She heard a woman’s voice. “Well, what’s his condition, doctor?” She had a rich, Georgian accent that Millicent recognized all too well.

“Madam, it is grave. He suffered several gunshot wounds to the back and legs at close range. I believe he will recover but his convalescence will be long.”

“We’ll keep you on call,” said Bethany Mae. “How’s the young boy?”

“I have talked to Dr. Solazzi. His condition is unchanged.”

“And the other one? The control?”

“You will have to speak to my colleague,” said the doctor dismissively. “I am sure I do not know what you plan for him. Good day, madam.”

Millicent turned and ran back down the stairs. She shot through the kitchen and down the alley. A chauffeur shouted something in Italian at her, but she loped away without incident.

[In certain cases I like to differentiate between Fleeing and Athletics. This was one of them; a successful check of either would get Millicent away, but Fleeing would have kept her from being discovered.]



As Geronimo backed up the stairs, a couple of men with shotguns clambered over the ruins of the front door. One had hair as black as the robes of Death, and the other was incongruously blonde haired. Geronimo emptied both barrels into the chest of the black-haired man, leaving it a shattered ruin. He immediately rolled to his left but felt white-hot needles in his leg as Biondo pegged him with his own scattergun. He pulled himself up by the railing of the staircase and reached for his pistol.

[Nine points of damage to one thug, but the other did 4 points to Geronimo, dropping him to -1]

Biondo climbed the stairs. He threw his shotgun away and drew his stiletto. Geronimo tried to level his pistol, and then fired off several rounds. One of the lamps shattered. A flower pot exploded in a cloud of dirt. A few shots ricocheted at the blonde man’s feet. But none struck home.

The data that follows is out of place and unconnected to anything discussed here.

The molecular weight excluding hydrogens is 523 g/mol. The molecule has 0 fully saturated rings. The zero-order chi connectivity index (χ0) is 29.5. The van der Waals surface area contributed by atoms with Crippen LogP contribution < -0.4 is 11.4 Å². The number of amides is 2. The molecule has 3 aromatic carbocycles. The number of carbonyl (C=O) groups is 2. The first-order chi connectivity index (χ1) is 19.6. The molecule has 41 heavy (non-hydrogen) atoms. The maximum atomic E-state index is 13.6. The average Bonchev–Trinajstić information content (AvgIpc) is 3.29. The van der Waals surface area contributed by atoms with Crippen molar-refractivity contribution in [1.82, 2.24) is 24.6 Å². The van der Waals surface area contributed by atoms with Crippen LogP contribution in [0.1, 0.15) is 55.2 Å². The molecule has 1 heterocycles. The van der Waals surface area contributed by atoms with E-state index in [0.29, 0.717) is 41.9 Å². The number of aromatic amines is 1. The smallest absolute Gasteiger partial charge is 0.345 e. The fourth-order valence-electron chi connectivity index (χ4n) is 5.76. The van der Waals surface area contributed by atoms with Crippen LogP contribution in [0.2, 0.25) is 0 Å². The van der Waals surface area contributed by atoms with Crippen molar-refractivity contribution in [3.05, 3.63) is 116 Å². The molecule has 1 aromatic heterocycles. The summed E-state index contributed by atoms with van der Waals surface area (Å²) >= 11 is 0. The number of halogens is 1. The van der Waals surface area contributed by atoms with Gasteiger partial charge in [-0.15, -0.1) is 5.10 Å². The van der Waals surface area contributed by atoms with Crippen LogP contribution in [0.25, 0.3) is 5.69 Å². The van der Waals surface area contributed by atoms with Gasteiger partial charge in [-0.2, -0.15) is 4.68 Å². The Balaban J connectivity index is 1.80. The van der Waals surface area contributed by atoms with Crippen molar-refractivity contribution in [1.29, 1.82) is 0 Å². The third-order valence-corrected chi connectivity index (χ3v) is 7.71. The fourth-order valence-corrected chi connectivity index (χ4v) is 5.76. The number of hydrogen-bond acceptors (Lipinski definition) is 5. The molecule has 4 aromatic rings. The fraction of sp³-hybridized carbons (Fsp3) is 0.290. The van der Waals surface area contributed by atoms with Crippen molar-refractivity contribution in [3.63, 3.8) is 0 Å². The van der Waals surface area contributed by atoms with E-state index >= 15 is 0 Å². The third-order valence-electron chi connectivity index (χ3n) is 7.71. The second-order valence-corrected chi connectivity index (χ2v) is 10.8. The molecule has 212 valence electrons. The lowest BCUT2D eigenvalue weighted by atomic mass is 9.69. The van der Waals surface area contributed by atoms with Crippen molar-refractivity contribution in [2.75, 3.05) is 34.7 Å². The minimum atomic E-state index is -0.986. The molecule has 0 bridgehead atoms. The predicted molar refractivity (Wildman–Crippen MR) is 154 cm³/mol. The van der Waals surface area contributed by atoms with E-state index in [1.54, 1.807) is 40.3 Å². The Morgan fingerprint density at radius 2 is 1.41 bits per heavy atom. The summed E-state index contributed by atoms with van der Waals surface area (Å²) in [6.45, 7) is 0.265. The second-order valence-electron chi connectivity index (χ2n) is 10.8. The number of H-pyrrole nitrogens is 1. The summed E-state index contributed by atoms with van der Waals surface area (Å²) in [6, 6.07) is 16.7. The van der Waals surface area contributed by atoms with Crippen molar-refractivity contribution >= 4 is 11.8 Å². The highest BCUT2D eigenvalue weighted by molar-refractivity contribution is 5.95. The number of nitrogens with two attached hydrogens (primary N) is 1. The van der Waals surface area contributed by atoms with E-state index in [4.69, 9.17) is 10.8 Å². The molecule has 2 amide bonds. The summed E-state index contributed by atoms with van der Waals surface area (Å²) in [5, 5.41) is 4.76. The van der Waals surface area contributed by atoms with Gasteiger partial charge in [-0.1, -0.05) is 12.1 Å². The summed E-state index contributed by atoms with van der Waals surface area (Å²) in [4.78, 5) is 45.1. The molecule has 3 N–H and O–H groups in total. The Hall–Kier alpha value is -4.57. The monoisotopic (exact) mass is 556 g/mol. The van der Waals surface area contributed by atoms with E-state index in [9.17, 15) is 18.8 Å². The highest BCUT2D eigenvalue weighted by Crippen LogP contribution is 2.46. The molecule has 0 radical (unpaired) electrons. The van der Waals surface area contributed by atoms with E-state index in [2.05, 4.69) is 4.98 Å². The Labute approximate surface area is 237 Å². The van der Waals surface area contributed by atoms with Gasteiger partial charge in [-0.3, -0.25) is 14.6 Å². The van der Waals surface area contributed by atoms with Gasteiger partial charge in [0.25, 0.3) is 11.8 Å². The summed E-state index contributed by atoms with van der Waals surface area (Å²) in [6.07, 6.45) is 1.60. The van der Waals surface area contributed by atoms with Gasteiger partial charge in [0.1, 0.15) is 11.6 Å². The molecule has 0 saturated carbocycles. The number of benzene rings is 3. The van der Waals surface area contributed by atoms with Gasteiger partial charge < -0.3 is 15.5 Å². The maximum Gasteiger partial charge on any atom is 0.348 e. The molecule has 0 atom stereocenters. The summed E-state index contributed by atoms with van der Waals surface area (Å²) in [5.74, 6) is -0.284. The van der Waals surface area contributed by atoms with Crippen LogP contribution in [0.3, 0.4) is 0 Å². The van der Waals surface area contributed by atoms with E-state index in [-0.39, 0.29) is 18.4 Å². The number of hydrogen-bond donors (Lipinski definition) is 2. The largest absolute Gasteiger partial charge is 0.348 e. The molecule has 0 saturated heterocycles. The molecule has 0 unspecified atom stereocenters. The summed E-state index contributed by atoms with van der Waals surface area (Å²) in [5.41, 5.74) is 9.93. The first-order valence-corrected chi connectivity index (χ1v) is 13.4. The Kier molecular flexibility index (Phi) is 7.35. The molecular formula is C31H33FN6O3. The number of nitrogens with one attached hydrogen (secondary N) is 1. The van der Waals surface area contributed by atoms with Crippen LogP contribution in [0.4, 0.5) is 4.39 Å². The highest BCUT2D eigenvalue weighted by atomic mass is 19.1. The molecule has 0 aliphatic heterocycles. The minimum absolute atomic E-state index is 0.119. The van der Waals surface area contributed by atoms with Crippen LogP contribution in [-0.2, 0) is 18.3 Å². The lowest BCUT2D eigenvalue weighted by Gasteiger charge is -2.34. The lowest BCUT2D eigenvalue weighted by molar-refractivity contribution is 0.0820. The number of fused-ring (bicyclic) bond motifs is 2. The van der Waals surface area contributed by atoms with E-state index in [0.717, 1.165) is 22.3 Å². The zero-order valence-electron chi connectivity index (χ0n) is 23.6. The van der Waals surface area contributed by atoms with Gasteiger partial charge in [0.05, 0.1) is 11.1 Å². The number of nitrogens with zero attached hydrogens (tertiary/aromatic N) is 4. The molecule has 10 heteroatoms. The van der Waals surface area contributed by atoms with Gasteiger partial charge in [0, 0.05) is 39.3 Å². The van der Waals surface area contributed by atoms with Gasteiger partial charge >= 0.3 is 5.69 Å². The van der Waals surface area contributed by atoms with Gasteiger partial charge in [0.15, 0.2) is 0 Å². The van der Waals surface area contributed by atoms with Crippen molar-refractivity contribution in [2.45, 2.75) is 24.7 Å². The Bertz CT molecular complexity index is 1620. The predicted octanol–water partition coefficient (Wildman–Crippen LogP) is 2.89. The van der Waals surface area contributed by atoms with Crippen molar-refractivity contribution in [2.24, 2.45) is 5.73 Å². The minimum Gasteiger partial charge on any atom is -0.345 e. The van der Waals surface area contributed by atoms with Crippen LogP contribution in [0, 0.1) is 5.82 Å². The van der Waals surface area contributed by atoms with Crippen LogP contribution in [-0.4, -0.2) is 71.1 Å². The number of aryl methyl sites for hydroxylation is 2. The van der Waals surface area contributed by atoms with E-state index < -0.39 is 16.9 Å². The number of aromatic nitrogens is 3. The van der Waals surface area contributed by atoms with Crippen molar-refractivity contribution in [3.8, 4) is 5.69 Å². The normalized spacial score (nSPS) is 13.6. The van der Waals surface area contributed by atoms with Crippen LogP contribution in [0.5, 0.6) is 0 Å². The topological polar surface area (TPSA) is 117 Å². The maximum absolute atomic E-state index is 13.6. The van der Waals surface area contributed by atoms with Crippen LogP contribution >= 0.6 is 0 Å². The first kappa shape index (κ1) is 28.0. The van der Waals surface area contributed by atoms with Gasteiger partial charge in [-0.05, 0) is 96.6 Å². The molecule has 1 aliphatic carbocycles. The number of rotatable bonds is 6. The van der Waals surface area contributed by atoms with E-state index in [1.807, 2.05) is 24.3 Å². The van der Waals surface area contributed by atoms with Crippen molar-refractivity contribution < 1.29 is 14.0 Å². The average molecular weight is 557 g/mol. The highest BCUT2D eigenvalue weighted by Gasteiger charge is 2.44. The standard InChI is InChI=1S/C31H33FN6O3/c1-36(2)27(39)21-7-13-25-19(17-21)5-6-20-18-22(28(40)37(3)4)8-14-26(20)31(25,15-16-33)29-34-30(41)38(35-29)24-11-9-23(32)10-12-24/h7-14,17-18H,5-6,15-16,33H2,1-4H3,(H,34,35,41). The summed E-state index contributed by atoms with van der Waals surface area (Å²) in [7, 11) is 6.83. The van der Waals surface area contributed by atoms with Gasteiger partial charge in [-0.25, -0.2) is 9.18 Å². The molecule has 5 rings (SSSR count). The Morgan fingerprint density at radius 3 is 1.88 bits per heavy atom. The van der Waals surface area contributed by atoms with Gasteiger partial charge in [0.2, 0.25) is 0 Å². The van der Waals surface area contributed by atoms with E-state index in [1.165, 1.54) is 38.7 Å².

Grinning, Biondo stabbed Geronimo in the chest quickly, over and over.

[Geronimo did damage, but not enough to put Biondo negative. Then he did 3 points to Geronimo, dropping him to -4]

Geronimo slumped down as Biondo threw him into the railing. He had been close to death before now, but never in circumstances as bad as this. He took a ragged breath and closed his eyes, trying to summon up the images of his faith that had always calmed him: the huge wooden crucifix hanging in the mountain chapel of his youth, the smell of incense on Christmas morning, the glory of light streaming through a stained-glass image of Our Lady he had seen once in a cathedral.

But those images did not come. Instead, he saw Ruby at a party in a dress that gleamed golden in the dim light; the scent that tickled his nose with a sudden sharp shock of memory was not incense but the delicate jasmine scent she favored in the summer; and it was not the Holy Mother he saw but Ruby, in the Greek isles, wearing a flowing white dress, her red hair streaming behind her in the brilliant sunshine, the air translucent, the sea so deep blue around them…

His crucifix slipped from bloody fingers. Biondo was leaning over him. “I’m going to make you smile, pretty boy,” he said, and then raised his knife to stab Geronimo in the heart. The Spaniard caught the man’s wrist as it came down, and twisted it roughly. “The only one smiling will be you,” he growled, and then shoved the inverted knife into Biondo’s chest.

The Corsican staggered back and fell down. He crawled over to his shotgun, stiletto still sticking out of his sides. He cracked the gun open and tried to reload it with trembling, bloody fingers.

Geronimo walked up to him and kicked him the face, snatching away the shotgun as he did. He raised the gun up in his fists and brought it down on Biondo’s head as hard as he could. Gore splattered everywhere, splashing across a painting of the Madonna and Child behind the Corsican. Geronimo’s shadow loomed hugely in the dim yellow light. For a second, as he raised the shotgun a second time, it almost looked as if he was carrying a cross on his shoulders.